IPHC Halibut Forecast - further declines

Discussion in 'Saltwater Fishing Forum' started by searun, Dec 7, 2019.

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What is your preference if Canada gets less halibut TAC?

  1. Keep 2 under 90cm or choice of 1 under 126 cm and March start with early close in August?

    24 vote(s)
    17.6%
  2. Keep same regs as 2019, but start season later in June to protect summer season June - Aug?

    35 vote(s)
    25.7%
  3. Move to only 1 fish from 2, but keep larger size (126cm) - March start with possible early close?

    62 vote(s)
    45.6%
  4. Move to only 1 fish, but keep larger size (126cm) - late start (June) - protect summer season?

    11 vote(s)
    8.1%
  5. Keep 2 fish option, but lower size limit - 2 at 90cm with March start and possible early close

    2 vote(s)
    1.5%
  6. Keep 2 fish option, but lower size limit - 2 at 90cm with late start (June) to protect summer season

    2 vote(s)
    1.5%
  1. wolf

    wolf Well-Known Member

    I proposed 20 years ago in meeting that any non Canadian who wanted to come fish here should have had to hire a guide just like in hunting,
    Back in the day they would come up here fish all day can fish all night tap tap tap is all you ever heard all night etc . I was basically told to shut up and wasnt even brought forth ,As i could see the damage it was causing , you would go to telegraph cove and 80 % were americans with the jet boats and they would stay for weeks . Now its just moved to other areas and well processors dont help much either when it gets ship to there door now does it....
    No matter what this isnt going to get solved here and common sense never comes into play with DFO they always have their own agenda and put this out before hand so we can all get pissed off and flustered and start arguing about it all.... share holders love this btw
     
    wildmanyeah and Whitebuck like this.
  2. Whitebuck

    Whitebuck Well-Known Member

    Any idea how much the non resident catch makes up?
     
  3. profisher

    profisher Well-Known Member

    We should be clear that we are not against non residents fishing here....but if I take a fish out of Canadian waters...other Canadians benefited by my purchases to make that trip and catch happen....it should be no different for non residents. Some Canadians should benefit financially from that fish coming out of Canadian waters. A boat running across an imaginary line, catching a fish and then running home does n't meet that criteria.
     
    searun, fshnfnatic and ILHG like this.
  4. Rockfish

    Rockfish Well-Known Member

    Good question. One wonders how they would guesstimate it. Some would never go through a Creel Survey etc.

    It would seem there are 7 sub-categories of Non Canadians. Some that come up with their own boat by water and immediately return to the US after taking some Halibut and perhaps other species (salmon) etc. Those who come up with their boat by water and anchor and stay on the boat for a few days. Those that come up with their own boat by water and spend some days at a Canadian marina/campground/motel etc. Then there are those who trailer their boat up and stay some days at a marina/campground/motel etc. There are those that trailer up launch and then anchor up and stay on their boat. There are those who come without boats and are guided possibly staying in lodges/motels etc. and finally those who come and fish with Canadian angler friends or relatives. Not hard to see which ones offer the least benefit to Canada while using up some of our increasingly precious Halibut quota.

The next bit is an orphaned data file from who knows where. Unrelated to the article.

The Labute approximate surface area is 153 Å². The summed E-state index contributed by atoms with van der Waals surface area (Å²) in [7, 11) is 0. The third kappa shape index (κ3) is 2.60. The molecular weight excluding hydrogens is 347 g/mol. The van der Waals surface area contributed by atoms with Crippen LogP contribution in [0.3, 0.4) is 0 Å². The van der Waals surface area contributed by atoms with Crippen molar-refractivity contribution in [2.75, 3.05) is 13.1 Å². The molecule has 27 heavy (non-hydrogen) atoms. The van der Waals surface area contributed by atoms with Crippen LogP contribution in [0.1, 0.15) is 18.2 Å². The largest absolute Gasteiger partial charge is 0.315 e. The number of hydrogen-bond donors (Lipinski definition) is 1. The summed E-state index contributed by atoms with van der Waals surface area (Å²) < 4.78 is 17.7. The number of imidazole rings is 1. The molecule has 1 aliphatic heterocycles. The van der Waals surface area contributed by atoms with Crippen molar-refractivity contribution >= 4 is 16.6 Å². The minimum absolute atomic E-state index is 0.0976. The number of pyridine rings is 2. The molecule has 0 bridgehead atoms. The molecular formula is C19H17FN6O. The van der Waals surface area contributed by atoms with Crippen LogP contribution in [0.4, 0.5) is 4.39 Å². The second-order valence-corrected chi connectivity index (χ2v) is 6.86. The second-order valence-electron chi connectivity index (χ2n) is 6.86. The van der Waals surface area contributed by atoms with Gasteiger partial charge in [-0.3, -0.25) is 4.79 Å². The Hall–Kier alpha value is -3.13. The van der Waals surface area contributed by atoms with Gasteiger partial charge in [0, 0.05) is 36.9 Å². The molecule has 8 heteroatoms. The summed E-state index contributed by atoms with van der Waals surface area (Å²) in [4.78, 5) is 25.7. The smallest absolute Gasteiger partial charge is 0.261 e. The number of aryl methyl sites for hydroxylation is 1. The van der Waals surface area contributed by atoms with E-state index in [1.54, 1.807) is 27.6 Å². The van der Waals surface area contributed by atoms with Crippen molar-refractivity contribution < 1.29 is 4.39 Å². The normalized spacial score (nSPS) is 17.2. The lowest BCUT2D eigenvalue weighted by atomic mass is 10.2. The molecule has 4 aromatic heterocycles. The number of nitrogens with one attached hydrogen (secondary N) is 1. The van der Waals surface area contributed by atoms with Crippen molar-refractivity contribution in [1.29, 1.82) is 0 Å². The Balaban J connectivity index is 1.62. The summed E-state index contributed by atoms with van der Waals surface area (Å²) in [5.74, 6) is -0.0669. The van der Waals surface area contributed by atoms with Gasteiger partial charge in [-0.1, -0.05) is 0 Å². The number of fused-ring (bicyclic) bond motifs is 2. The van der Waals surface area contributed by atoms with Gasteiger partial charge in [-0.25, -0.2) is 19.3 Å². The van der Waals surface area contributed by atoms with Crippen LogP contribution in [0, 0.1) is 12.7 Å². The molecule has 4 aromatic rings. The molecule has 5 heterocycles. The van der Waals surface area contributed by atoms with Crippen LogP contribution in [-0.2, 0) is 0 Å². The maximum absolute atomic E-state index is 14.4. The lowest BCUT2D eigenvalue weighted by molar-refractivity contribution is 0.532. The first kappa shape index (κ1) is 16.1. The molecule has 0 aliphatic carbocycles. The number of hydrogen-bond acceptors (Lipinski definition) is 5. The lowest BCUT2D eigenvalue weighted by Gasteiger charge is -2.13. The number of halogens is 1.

Last edited: Dec 15, 2019
  5. Aces

    Aces Well-Known Member

    Not sure about Sooke but the processors on Tofino and Ucluelet don’t ship to the US anymore because US Customs holds up the shipments so long they thaw and spoil before they get to their destination

    For several years now my clients have had to take their fish with them
     
  6. wolf

    wolf Well-Known Member

    I was talking more about others there is no processors in sooke only FAS in vic , im talking about others that will take it in can it or smoke it then ship to US. so it doesnt go towards thier possession limits. hence why they keep fishing for weeks at a time
     
  7. BearCove

    BearCove Crew Member

    Wolf,

    From what I understand this fish is suppose to go against their possession limit and until this fish is at their place of residency it is technically still in their possession and they should not still be fishing.

    Not saying all follow this rule but this is what I was told by DFO and the processor we use in Hardy. Really tough one to enforce though.
     
  8. ziggy

    ziggy Well-Known Member

    Keep it simple have a Resident and non Resident TAC based on the annual allocation from bilateral meetings between us and America. The non Resident TAC could be adjusted to ensure the Resident TAC doesn’t result in early closures. As I said before it makes no sense for us and America to divide the harvest between us and then to allow each other to catch the others resultant allocation Once again though it all comes down to how much Canadian TAC is caught by non Residents?
    I have no problems with non Residents harvesting our surplus catch, but heavy emphasis on surplus. I think Canadian fishers should have first access on our Internationally negotiated catch. I also believe if there is a surplus it should be managed to maximize benefits to Canadian communities and businesses.